The in-situ cribs only require 5% of the labor that land based facilities require, and the substrate to seeding method allows major scaling of coral coverage.
How is Sun Divers supporting?
As part of our support of the Roatan Marine Park and local coral restoration efforts, Sun Divers contributed boats, tanks, captain time to coral spawning monitoring of grooved brain coral. 18 coral colonies were monitored by over 20 volunteers. These volunteers were trained on how to properly net the corals and collect gamete in the event of a mass spawning event. Unfortunately, one sole coral spawned, but the monitoring provided valuable data to help RMP predict future spawning events.
“Conservation brings science and the community together, so monitoring coral spawning with the diving community is critical for long-term coral restoration efforts and giving our Roatan reef hope. We are grateful to the local dive shops on Roatan, such as Sun Divers, for collaborating with us on these sustainability efforts,” RMP Research Project Coordinator Damaris Dueñas said.
What’s involved in coral spawning monitoring?
A coral spawning monitoring dive is both scientific and entertaining. It’s basically a two-hour (yes, two full hours!) dusk or night dive conducted in a small area where the majority of your focus is on 1-2 coral colonies waiting for that after-dark magic to happen. But while you have one eye on your colonies, you can also focus more intently than on fun dives where you have to keep moving, and watch the reef come to life. If you love macro diving, you’ll love this because you have all the time in the world to let your eyes adjust and discover the interconnected nature of corals, gobies, blennies, crabs, shrimps, pipehorses and more. See the slideshow below for some of our cool findings on one of the dives. Larger life will also pass you by including Eagle Rays, octopus and schools of fish – the butterfly fish seem particularly inquisitive!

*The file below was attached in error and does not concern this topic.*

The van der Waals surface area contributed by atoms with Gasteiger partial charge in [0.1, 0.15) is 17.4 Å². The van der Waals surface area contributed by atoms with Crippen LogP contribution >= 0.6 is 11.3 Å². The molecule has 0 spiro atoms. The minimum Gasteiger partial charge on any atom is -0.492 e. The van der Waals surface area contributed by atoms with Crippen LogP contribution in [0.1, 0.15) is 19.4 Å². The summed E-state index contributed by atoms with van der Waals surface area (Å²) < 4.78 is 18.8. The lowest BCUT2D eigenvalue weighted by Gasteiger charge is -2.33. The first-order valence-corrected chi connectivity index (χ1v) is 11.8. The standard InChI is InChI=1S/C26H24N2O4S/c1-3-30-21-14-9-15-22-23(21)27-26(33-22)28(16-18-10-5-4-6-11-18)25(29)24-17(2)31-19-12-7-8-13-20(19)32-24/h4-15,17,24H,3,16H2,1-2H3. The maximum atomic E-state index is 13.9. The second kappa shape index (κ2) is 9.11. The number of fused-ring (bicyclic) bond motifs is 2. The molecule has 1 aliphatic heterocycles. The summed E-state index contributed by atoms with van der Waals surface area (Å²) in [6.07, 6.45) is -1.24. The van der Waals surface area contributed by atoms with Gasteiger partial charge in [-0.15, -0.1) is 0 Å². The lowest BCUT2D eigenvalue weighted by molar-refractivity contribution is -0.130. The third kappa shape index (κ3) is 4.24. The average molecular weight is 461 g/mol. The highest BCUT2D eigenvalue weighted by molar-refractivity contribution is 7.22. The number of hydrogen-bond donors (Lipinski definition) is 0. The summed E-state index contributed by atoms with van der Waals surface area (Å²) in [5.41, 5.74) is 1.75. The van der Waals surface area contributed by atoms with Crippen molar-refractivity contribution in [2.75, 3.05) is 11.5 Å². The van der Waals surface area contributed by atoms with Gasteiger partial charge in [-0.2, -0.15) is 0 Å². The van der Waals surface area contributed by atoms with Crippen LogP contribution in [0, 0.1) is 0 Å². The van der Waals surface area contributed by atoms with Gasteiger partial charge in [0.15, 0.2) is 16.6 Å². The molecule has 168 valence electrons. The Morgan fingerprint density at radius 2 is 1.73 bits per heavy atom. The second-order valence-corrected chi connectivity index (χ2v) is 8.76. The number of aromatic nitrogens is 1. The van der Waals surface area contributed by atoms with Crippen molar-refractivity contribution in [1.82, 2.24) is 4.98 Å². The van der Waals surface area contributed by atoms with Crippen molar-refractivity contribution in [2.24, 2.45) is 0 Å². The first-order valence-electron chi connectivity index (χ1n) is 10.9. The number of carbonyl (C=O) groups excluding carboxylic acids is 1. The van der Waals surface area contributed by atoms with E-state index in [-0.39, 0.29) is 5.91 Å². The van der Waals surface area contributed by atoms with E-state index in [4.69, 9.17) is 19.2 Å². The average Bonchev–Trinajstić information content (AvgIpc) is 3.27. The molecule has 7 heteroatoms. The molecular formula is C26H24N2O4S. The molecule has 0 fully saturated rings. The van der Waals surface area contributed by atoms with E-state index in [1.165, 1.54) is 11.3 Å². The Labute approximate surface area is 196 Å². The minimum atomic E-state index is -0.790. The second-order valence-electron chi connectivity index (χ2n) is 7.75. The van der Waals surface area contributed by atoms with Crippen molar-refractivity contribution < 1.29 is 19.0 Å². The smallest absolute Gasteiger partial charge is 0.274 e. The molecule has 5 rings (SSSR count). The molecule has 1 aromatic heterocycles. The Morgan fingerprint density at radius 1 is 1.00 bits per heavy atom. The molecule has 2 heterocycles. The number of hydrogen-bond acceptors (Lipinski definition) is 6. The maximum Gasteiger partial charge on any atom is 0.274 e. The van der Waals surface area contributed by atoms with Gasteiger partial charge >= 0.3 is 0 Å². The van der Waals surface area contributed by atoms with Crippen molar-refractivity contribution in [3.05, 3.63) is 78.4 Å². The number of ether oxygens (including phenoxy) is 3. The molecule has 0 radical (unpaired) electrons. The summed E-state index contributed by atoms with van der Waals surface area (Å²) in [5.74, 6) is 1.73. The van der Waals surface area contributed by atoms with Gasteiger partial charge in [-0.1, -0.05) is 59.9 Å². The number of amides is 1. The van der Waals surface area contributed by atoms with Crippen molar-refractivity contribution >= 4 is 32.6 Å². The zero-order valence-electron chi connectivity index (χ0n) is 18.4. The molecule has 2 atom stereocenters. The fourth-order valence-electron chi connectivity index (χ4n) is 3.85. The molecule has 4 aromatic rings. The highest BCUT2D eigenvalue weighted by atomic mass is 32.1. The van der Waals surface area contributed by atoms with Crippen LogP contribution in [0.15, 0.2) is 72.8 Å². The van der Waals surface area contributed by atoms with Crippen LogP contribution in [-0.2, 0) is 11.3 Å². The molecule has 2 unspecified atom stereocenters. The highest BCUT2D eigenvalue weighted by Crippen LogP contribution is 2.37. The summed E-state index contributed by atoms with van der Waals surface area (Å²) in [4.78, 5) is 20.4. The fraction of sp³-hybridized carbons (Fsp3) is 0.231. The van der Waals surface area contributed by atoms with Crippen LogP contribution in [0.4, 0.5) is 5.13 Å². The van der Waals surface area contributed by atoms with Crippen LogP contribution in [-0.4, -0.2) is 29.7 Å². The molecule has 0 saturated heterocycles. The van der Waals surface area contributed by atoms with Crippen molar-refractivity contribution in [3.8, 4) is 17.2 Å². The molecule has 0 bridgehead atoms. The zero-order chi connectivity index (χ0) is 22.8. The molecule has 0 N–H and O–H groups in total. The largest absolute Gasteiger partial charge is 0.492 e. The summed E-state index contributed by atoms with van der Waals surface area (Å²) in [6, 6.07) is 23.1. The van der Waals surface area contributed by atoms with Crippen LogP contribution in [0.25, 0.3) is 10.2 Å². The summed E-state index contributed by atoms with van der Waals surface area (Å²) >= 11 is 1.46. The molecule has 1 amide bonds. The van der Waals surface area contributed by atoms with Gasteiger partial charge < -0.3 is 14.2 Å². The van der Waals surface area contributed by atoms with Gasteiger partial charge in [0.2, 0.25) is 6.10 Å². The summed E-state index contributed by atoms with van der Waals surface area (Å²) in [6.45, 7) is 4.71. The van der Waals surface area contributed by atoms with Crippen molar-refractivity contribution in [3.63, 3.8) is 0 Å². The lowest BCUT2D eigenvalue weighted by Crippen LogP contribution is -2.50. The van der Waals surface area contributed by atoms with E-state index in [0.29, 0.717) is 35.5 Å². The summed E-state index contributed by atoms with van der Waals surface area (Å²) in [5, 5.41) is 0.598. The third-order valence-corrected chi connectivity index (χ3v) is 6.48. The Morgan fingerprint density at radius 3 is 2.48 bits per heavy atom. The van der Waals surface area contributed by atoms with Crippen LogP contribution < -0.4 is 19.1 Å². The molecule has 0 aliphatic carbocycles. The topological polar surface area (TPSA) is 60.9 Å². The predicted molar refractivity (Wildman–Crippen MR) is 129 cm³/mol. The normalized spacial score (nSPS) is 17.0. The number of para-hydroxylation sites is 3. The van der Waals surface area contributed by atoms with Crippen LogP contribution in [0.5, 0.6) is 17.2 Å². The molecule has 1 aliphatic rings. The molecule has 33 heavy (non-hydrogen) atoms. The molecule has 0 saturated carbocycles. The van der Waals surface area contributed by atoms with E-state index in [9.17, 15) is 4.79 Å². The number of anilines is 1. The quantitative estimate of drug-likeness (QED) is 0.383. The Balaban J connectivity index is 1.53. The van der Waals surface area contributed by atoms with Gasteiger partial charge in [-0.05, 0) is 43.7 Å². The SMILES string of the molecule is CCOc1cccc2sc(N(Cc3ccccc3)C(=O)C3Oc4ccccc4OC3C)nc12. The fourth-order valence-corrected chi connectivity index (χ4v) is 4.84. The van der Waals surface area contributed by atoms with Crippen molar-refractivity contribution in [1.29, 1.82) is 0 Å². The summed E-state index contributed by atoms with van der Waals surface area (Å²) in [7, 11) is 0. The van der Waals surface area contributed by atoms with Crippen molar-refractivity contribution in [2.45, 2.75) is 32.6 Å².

Okay, but back to the work at hand. While you’re monitoring, you’ll be capturing important data on an underwater slate including documenting the start & stop time of spawning should it occur.
If spawning occurs, gametes are collected and that’s when the on-land cross-fertilization happens.
How can I get involved?
RMP will continue to conduct coral spawning monitoring with the hopes of kicking off a concerted coral breeding restoration program. If you’d like to get involved you can contact the Roatan Marine Park and Sun Divers to get more details on future opportunities.
We’ll also continue to offer the RMP Coral Restoration Ambassador certification to support the traditional coral nursery maintenance and outplanting. And this is a great way to get involved when coral spawning is not occurring.
What’s next for sexual coral restoration?
Coral spawning monitoring and gamete collection will continue into this year. If you see these substrates pictured right at sites like
Overheat, please do not touch or move them as they are part of the coral restoration efforts.
For the next five years, SECORE International will train, mentor and provide coral breeding restoration tools to the Roatan community so that ultimately we can become self-sufficient in managing coral breeding restoration.